Leafie, a Hen into the Wild


South Korea’s highest grossing animated film to date brings us tears, excitement, laughs, and more.


“I have enough memories to cherish. I remember when you hatched. When you swam, and when you flew the skies. When I close my eyes, I can see you clearly.”


Leafie, a Hen into the Wild, is a 2011 South Korean animated film, produced by Myung Films, based off the book The Hen Who Dreamed She Could Fly by Hwang Sun-mi about Leafie, a battery farm hen who yearns of freedom. Thinking she would live better as one of the free range hens in the yard, she escapes her confines, only to be rejected by the rooster and the rest of the yard creatures and cast off into the wilderness. There she is attacked by One-Eye, a vicious weasel, and only escapes when a mysterious duck she calls Wanderer saves her. She runs into a small community of woodland creatures, led by the Mayor, Mr Otter, who finds her a home close to Wanderer.


Several chance encounters later leave her the guardian of Wanderer’s duckling, Greenie. Wanting to give it a good life, she heeds Wanderer’s advice and sets off to travel to a water glade to raise her adoptive son. Willing to make any sacrifice to ensure its safety and happiness, she endures despite the differences between them.


Leafie, a Hen into the Wild has a surprising amount of story to tell considering it’s a film about a hen raising a duckling. Interestingly, considering the title, none of it has to do with battery farming chickens. Leafie gets right down to it, setting her off on her adventure as soon as possible, dumping her on a pile of chicken corpses and having her attacked all within ten minutes. After that, the story shifts to her adjusting to life in the wild, and maybe there’s a romantic thing with Wanderer? Then he croaks after five minutes, and the focus is on her raising a duck in the glades despite not being able to swim. After that the story is about the duckling not appreciating her. And then it’s about rescuing him from getting beheaded. Also the weasel just won’t leave them alone. Then there’s some sort of Duck Olympics that Greenie has to win. And then the weasel again and oh my god the film packs a whole television season’s worth of stories into a single 90-minute film.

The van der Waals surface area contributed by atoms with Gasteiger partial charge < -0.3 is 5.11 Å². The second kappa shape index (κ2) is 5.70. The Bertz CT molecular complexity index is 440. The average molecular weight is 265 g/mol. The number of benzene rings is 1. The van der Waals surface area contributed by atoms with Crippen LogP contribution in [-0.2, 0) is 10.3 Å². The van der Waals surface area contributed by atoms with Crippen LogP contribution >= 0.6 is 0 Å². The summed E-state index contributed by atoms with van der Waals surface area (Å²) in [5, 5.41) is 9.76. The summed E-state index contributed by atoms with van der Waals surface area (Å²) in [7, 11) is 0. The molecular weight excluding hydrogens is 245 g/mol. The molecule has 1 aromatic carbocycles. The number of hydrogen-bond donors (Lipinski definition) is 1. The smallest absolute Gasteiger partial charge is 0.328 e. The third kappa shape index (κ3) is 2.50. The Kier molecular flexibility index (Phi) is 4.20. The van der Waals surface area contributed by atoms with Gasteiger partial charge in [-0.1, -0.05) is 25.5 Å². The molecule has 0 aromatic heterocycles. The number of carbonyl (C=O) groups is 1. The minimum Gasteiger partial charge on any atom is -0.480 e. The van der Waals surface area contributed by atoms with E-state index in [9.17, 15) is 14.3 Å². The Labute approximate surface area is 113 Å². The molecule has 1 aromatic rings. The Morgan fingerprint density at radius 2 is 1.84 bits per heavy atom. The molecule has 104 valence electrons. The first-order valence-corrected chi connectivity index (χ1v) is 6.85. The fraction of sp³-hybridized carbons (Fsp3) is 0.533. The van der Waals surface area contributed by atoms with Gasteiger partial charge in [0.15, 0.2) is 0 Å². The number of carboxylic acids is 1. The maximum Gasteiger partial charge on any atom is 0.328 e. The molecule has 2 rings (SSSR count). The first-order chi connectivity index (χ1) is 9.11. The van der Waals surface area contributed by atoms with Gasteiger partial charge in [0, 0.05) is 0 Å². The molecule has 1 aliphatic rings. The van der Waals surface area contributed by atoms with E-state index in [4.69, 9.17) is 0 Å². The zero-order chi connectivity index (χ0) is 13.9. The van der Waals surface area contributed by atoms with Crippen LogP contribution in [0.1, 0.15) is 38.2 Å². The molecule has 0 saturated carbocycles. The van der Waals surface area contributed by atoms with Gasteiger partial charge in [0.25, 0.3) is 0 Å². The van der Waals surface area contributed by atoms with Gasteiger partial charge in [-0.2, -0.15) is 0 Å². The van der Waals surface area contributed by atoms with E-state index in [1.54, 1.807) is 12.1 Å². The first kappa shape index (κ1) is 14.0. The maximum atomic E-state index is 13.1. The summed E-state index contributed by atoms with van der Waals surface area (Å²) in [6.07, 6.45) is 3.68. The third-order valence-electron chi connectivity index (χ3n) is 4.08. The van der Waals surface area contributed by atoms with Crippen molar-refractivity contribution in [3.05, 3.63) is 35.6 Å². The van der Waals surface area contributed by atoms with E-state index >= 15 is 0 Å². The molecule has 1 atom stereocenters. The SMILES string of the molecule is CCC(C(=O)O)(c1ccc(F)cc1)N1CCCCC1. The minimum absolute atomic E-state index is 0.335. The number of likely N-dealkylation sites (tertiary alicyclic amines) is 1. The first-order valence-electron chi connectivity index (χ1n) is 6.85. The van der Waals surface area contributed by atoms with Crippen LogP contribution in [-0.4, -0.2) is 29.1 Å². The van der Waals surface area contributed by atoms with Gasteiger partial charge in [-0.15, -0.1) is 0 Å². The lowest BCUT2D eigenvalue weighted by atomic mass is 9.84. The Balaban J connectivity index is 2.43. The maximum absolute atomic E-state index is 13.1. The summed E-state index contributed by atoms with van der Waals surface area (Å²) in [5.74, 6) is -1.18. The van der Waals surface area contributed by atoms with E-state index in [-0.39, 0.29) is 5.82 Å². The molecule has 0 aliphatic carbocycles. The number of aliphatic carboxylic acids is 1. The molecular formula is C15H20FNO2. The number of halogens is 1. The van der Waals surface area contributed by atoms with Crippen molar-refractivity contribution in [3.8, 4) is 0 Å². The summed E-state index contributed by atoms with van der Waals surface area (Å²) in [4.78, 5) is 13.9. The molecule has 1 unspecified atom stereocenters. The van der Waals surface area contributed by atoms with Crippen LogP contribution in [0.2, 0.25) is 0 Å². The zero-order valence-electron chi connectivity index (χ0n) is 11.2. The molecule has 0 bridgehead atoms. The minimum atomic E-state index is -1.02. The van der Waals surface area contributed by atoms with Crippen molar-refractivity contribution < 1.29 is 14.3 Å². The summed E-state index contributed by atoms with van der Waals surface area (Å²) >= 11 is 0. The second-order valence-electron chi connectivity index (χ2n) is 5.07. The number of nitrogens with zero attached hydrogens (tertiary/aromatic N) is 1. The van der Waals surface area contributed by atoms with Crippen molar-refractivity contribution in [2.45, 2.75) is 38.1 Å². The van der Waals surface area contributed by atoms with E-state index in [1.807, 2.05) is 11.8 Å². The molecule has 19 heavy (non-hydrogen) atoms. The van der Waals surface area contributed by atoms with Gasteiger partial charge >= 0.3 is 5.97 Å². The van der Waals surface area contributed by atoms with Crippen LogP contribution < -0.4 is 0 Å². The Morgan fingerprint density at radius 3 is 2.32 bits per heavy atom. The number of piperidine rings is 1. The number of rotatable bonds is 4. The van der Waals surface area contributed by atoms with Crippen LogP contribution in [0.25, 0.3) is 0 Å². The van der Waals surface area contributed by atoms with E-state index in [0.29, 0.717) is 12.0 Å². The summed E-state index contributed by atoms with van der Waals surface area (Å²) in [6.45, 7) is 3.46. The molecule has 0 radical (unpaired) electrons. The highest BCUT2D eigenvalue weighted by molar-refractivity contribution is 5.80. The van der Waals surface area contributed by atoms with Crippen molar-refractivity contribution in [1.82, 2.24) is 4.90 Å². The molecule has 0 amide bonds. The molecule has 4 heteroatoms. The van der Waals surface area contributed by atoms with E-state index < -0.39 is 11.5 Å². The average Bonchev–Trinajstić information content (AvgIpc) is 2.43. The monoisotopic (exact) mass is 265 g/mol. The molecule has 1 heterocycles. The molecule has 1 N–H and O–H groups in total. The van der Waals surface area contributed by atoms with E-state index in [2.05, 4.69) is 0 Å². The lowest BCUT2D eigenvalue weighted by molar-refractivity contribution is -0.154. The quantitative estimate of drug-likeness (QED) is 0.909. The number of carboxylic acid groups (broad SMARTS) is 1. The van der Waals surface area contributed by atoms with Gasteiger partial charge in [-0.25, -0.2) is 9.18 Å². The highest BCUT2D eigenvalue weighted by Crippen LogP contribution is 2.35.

So it’s worth pointing out that it never feels overly short, or disjointed. Everything that happens is underlined by recurring themes of motherhood and alienation. At the beginning, Mr Otter is trying to find a place for her to live and struggles because she can neither fly nor swim. Greenie is teased or ostracised for being a duck raised by a chicken. Neither Greenie or Leafie fit into their worlds, but they have each other and it’s this heart that runs throughout the movie, and gives it life where it might otherwise falter as a standard adventure film.


And boy, it knows how to pack in the emotion. Oddly enough, the usually tragic concept of death is seen more as a simple fact of life. Leafie starts her adventure by pretending to be dead and almost being buried alive on a pile of her friends’ corpses. The Wanderer’s mate is killed by the weasel, who might be the villain, but is still a carnivore that needs to eat. Leafie tells us that shit happens, especially in the wild, but it’s how you deal with what you can control that matters. Leafie has nothing in her life except Greenie, and his safety is all that matters to her.



Visually, this is a gorgeous and wonderfully colourful film, benefitting from some very smooth, nicely detailed animation. The style is a mix between traditional South Korean visuals and more mass-appealing Western design. The main characters are drawn in a style reminiscent of Dreamworks or Disney characters, while some of the side characters express more Eastern design choices. Similar blends of style are see in the animation, where the animation is usually crisp and clean but changes in certain, more frenetic moments. Together with the sketchy backgrounds, the whole film looks equal parts mass-appealing and unique.


As it stands, Leafie is a great addition to South Korea’s growing animation portfolio. The characters are fun, with none of them coming off as annoying or grating, the animation is good everywhere and excellent in some places, and the story might be a bit everywhere, but it never undercuts the solidity of the theme that runs through it.

Verdict: Leafie tries to be heartfelt, funny and exciting all at once, and pretty much succeeds.




Leafie, A Hen into the Wild (2011)

Also known as: 마당을 나온 암탉 (Madangeul Naon Amtak), Daisy, A Hen into the Wild

Director:  Oh Sung-yoon
Writers: Na Hyun Kim Eun-jung, Hwang Sun-mi (novel)

Moon So-ri – Leafie
Yoo Seung-ho – Greenie
Choi Min-sik – Wanderer
Park Cheol-min – Mr Otter
Kim Sang-hyun – One-Eye
Um Sang-hyun – Rooster
Hong Beom-gi – Bat
Seo Seung-won – Owl

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